Get a good rep!
Our correspondent considers those dealers who do not value their supply chain relationship. Suppliers – who wants to see them?
All dealers should be seeing their major suppliers regularly. The manufacturer or distributor is a key element of the supply chain and can be your best friend or your worst nightmare. How they appear to you is very much down to how you treat them.
So, exactly what can a supplier’s rep bring to you? Well, lots actually. Just about everything from product updates and special offers on demo or end of line stock, to those all important sales leads and staff training.
By valuing the supply chain relationship, the dealer can use it to their benefit. The suppliers can keep you up to date on the latest products, demonstrate USPs that will help you sell product and undertake technical training to assist in system integration and installation design.
When something goes wrong, the rep is there to provide support and back up. Turning up with a manufacturer’s rep when there is a problem shows relationship ‘up the chain’ to the client and demonstrates that the dealer is doing something to resolve the problem.
However, the manufacturer's rep isn’t someone to constantly beat up over price and try to score some extra discount out of when you already have a deal in the bag and have given away all the profit in discount. If you are in a competitive bid situation and are promoting one manufacturer against the competition who have an alternative offering, then it is in the interest of the manufacturer to work with you to try and land the deal. But the rep isn’t there to try and score against when you already have the order.
Then we come to sales leads. If a manufacturer offers you a sales lead then ensure you follow it up. The initial lead could also offer a lot more then just a projector or plasma screen. Stands, screens, installation – all are out there with any lead but it is down to the dealer to follow the lead up promptly and diligently. And don’t switch sell – if you get a lead for a certain brand of product, don’t then go and sell something else to that prospect. All you do by switch selling is sour the relationship between yourselves and the manufacturer/distributor making it less likely that you will get future sales leads from that source. That hurts the dealer in both the short and long term, after all, the manufacturer has plenty of dealers to give the leads to. If you don’t follow the leads up, don’t expect to get any more.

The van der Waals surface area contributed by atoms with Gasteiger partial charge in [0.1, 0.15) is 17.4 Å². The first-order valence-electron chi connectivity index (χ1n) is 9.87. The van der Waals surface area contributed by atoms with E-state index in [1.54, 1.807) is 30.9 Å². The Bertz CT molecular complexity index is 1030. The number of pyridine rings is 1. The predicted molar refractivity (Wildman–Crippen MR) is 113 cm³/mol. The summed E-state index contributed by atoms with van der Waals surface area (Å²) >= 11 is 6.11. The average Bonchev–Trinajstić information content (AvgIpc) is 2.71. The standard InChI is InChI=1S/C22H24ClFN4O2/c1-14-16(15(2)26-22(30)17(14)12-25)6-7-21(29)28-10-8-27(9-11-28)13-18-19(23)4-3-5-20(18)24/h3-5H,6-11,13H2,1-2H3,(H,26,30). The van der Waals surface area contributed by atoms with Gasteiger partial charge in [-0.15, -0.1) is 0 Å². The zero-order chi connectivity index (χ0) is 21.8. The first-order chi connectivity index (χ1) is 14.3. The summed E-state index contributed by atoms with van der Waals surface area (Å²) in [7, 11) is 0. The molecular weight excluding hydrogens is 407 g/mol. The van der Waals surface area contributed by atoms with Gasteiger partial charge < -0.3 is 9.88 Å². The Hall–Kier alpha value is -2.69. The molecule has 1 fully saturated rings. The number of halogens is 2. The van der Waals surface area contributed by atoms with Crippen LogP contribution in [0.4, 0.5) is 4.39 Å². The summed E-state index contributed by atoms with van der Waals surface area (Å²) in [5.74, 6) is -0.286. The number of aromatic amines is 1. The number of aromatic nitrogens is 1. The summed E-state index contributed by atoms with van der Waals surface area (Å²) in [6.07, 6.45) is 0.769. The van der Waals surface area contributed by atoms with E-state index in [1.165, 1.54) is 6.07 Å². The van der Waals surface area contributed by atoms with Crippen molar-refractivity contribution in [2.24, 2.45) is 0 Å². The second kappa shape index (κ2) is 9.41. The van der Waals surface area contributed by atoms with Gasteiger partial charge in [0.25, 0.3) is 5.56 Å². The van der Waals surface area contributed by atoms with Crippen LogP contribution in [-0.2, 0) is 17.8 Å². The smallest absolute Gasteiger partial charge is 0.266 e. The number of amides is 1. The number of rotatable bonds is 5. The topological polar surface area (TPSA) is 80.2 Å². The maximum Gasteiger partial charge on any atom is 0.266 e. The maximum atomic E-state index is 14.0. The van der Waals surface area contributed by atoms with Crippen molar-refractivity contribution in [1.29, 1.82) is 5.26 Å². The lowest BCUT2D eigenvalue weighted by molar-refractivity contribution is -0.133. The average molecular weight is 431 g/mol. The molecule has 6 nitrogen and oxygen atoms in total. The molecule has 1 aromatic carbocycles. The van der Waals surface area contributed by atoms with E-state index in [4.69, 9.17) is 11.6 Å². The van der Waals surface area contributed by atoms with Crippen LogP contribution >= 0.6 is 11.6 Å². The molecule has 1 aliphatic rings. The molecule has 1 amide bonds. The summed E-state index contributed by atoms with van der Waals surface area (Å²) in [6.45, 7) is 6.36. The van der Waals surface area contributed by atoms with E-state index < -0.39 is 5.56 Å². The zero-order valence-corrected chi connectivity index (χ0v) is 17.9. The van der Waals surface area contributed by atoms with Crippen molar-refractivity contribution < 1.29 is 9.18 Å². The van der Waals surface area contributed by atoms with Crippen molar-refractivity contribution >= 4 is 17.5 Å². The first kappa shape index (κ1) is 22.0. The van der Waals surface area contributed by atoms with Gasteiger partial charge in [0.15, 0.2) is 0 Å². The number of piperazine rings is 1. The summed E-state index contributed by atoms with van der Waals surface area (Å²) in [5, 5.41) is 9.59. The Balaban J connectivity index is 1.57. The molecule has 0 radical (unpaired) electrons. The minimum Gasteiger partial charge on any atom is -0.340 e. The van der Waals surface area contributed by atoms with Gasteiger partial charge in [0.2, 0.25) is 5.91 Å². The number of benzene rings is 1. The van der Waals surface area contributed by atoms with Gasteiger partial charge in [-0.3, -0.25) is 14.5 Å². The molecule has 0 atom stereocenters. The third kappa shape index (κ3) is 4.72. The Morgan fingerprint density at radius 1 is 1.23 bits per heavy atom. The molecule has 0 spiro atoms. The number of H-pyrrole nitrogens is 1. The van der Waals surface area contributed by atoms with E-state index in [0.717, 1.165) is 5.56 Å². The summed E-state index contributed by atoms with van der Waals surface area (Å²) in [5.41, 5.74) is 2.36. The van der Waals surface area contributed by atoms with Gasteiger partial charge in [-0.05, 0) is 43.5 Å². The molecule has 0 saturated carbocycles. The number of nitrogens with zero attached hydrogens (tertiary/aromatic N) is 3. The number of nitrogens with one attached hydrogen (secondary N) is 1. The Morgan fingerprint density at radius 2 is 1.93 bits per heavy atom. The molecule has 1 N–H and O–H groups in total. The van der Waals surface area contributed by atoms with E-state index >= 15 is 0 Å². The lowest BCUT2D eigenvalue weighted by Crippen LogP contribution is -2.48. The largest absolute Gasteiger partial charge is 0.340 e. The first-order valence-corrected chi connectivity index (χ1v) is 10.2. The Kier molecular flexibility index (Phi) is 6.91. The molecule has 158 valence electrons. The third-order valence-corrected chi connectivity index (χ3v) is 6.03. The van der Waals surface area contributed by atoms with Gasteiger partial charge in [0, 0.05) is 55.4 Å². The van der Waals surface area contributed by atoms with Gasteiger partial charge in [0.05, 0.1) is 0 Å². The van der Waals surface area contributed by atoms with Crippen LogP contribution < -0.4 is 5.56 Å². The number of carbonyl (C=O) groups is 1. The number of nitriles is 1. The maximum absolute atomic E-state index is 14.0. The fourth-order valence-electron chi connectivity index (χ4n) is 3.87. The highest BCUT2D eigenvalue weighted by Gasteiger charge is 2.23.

Manufacturer’s reps also have much to do in order to build the relationship with their dealers. Those reps need to be able to sell to both the dealer and their end user customers when they are invited out on joint visits. They also need to be able to keep quiet when there is a big deal on the go in order to protect the dealer that has set it up.
Many manufacturers need to improve the sales skills of their sales team to match those of the dealers and ensure that their sales team has sufficient technical knowledge to answer the everyday questions that arise from dealers. Being a good salesperson but being unable to answer even the most basic technical questions does manufacturer’s reps reputation no good at all.
But I don’t have time to see the rep say all the dealers. Well, that’s a shame as no doubt the rep will give details of the special offers on products and sales leads to your competitors. I’m not suggesting that you should have tea and buns with every rep twice a week, but make sure you see them perhaps every quarter and don’t be afraid to call them in to assist you in winning a project. After all – that’s their job.
When you have a war to fight and your enemy has bows and arrows, the best friend you have is the rep selling machine guns and ammunition. Sadly, many dealers don’t realise that.